Re: Git vs SVN (was: Can we improve things?)

I should start by saying, I used the word 'git' here to really mean
most any dscm. I personally use Mercurial for my school stuff, (small
3-4 person development teams on shorter term projects) and I use bzr
with Launchpad daily. I would recommend against choosing bzr simply
because the performance issue is so pervasive, otherwise, any DSCM
really would fit the order. Although, in practice the only realistic
choices are probably bzr, hg, git, or mtn.

On 9/8/07, Olav Vitters <olav bkor dhs org> wrote:
> On Fri, Sep 07, 2007 at 10:35:55PM -0400, Kevin Kubasik wrote:
> > While I don't wish to sound trite, I do think almost everyone here
> > knows what everyone else is going to say, and maybe trying to
> > headstart the discussion is a bad move, and presumptuous, but allow me
> > to throw out an idea.
> >
> > I think we are more or less in agreement that:
> > 1) git would lower the barrier of entry for new developers,
> > 2) git offers some significant benefits  when it comes to sharing and
> > tracking patches, specifically in the realm of testing and/or release
> > branching.
> And so does most of every D-SCM out there. I really don't like Git
> (windows not being a priority, too complicated, SHA1 collision, etc).
I don't want to sounds preachy and contradictory, but before I wrote
this I agreed very strongly with you. I have experimented with git on
several occasions but before the latest release never considered it a
real possibility because it was so overly complicated. The new
interface is almost the exact same as every other distributed system,
the only real difference is that you don't change directories for each
branch you make. The 5 seconds primer for working from a centralized
system would be:

mkdir projdir && cd projdir
git clone ssh://kkubasik git gnome org/git/coolproject/kkubasik
git branch newcoolfeature
git checkout newcoolfeature
<write an awesome feature>
git commit -a

Now you have 2 branches (the original, and newcoolfeature) where new
cool feature has your changes.

> > 4) A complete migration at this point is foolhardy, we just did a big
> > one, the sysadmin team is strained, and simply put, Subversion isn't
> > all that bad.
> > 5) Asking that translators and documenters learn a new (and radially
> > different) version control system is unreasonable. While the concepts
> > behind git may work and make great sense for a Computer Science major,
> > we would probably lose not only a lot of productive translator time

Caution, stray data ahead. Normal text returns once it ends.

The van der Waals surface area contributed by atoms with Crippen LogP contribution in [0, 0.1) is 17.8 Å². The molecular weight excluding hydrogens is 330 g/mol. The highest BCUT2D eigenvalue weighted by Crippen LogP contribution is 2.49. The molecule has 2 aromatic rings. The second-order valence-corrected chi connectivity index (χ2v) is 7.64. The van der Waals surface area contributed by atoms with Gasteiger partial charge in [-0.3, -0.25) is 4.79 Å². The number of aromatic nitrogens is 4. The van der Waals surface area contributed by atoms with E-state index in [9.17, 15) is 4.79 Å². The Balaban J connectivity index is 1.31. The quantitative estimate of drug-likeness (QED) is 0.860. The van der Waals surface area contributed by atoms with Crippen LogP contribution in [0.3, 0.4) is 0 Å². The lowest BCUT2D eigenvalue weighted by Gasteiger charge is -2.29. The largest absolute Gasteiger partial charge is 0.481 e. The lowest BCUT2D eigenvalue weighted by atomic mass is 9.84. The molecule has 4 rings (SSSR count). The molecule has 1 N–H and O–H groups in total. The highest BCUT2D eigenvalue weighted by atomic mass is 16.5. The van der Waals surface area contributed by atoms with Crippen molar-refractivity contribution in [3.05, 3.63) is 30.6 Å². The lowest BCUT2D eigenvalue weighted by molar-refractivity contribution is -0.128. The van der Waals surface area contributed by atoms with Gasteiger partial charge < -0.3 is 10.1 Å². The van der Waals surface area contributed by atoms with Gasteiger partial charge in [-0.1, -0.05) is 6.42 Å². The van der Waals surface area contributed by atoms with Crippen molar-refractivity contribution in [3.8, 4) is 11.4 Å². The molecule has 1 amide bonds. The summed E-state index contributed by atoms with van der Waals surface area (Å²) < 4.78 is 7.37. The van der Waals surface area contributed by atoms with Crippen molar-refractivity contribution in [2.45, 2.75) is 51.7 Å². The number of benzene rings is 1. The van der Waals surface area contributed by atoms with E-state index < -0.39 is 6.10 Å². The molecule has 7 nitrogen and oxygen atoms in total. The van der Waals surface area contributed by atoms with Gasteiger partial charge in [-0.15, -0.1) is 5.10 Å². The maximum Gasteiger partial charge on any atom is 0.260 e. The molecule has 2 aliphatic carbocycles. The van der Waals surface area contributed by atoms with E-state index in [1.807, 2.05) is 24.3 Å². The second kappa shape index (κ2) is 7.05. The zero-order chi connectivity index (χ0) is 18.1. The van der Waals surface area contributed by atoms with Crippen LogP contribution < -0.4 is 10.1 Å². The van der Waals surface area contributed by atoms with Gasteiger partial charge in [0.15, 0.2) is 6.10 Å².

> > (which is unbelievably valuable as it is), but we might even lose
> > translators to the frustration of an overly complicated system.
> You have haven't investigated if Git is ok in the end for them in this
> proposal.
> E.g. can git checkout just one file, or just one directory? And be able
> to commit a new version back (I don't mean a 'svn cat' equivalent). Is
> there a GUI? Is it available on most distros (a version that will be
> ok), in the distro versions most translators/documenters have installed?
> etc.

This was discussed over at Debian, lists debian org/msg11777.html

and they came to the conclusion that I realize isn't nearly as clear
as I hoped it would be. That distributed development in general is not
conducive to translation (at least in our current model)  the best bet
would probably be that for our 'main' repo there is a 'main-trans' or
similar that would only represent changes going into head. (Much the
same role as the subversion server would serve in the transition
period, only completed/accepted changesets would be pushed there.)

As for git being able to perform all the same tasks as Subversion
(like single file manipulations/checkouts) it can and does most of it
well. It's all available as a remote repo, however, given the size and
speed at which cloning a repo (even an enormous one) happens, its
completely realistic (from my limited understanding of the translators

However, I am not a translator, or a wizard of Git or Subversion, but
this qualms a lot of those concerns, while raising some greater
implementation questions (like how realistic is it to require/ask that
devs keep a 'static' branch up to date for translations alone?

> > 6) 3rd party tools and build systems (including our own, like jhbuild)
> > will suffer from a change, and even moreso from a half-assed one. This
> > swings both ways, we don't want to implement a change to please some
> > that leaves the Gnome code hopelessly divided, but at the same time,
> > we don't want to end up with new projects that are close to gnome, or